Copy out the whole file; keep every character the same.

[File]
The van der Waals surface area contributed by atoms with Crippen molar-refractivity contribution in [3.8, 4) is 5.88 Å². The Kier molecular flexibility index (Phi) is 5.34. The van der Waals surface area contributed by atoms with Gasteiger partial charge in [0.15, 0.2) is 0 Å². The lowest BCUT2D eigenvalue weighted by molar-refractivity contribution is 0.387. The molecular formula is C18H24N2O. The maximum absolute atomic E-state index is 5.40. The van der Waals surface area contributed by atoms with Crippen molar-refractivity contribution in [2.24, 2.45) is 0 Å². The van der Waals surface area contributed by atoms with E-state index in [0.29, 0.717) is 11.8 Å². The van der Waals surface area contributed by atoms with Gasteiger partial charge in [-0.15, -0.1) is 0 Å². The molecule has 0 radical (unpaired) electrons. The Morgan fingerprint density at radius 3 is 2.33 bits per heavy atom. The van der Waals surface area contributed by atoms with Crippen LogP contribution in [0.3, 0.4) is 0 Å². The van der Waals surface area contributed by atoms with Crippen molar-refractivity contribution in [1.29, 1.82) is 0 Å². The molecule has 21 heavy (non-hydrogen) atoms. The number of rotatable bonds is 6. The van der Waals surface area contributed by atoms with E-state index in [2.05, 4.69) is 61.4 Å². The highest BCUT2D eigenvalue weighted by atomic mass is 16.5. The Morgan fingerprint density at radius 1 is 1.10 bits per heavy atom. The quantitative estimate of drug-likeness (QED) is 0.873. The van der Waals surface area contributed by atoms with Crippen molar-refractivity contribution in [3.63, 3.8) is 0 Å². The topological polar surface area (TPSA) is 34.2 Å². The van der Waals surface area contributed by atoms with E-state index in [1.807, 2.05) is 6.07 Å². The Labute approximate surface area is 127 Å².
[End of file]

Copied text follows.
The van der Waals surface area contributed by atoms with Crippen molar-refractivity contribution in [3.8, 4) is 5.88 Å². The Kier molecular flexibility index (Phi) is 5.34. The van der Waals surface area contributed by atoms with Gasteiger partial charge in [0.15, 0.2) is 0 Å². The lowest BCUT2D eigenvalue weighted by molar-refractivity contribution is 0.387. The molecular formula is C18H24N2O. The maximum absolute atomic E-state index is 5.40. The van der Waals surface area contributed by atoms with Crippen molar-refractivity contribution in [2.24, 2.45) is 0 Å². The van der Waals surface area contributed by atoms with E-state index in [0.29, 0.717) is 11.8 Å². The van der Waals surface area contributed by atoms with Gasteiger partial charge in [-0.15, -0.1) is 0 Å². The molecule has 0 radical (unpaired) electrons. The Morgan fingerprint density at radius 3 is 2.33 bits per heavy atom. The van der Waals surface area contributed by atoms with Crippen LogP contribution in [0.3, 0.4) is 0 Å². The van der Waals surface area contributed by atoms with Crippen molar-refractivity contribution in [1.29, 1.82) is 0 Å². The molecule has 21 heavy (non-hydrogen) atoms. The number of rotatable bonds is 6. The van der Waals surface area contributed by atoms with E-state index in [2.05, 4.69) is 61.4 Å². The highest BCUT2D eigenvalue weighted by atomic mass is 16.5. The Morgan fingerprint density at radius 1 is 1.10 bits per heavy atom. The quantitative estimate of drug-likeness (QED) is 0.873. The van der Waals surface area contributed by atoms with Crippen molar-refractivity contribution in [3.63, 3.8) is 0 Å². The topological polar surface area (TPSA) is 34.2 Å². The van der Waals surface area contributed by atoms with E-state index in [1.807, 2.05) is 6.07 Å². The Labute approximate surface area is 127 Å².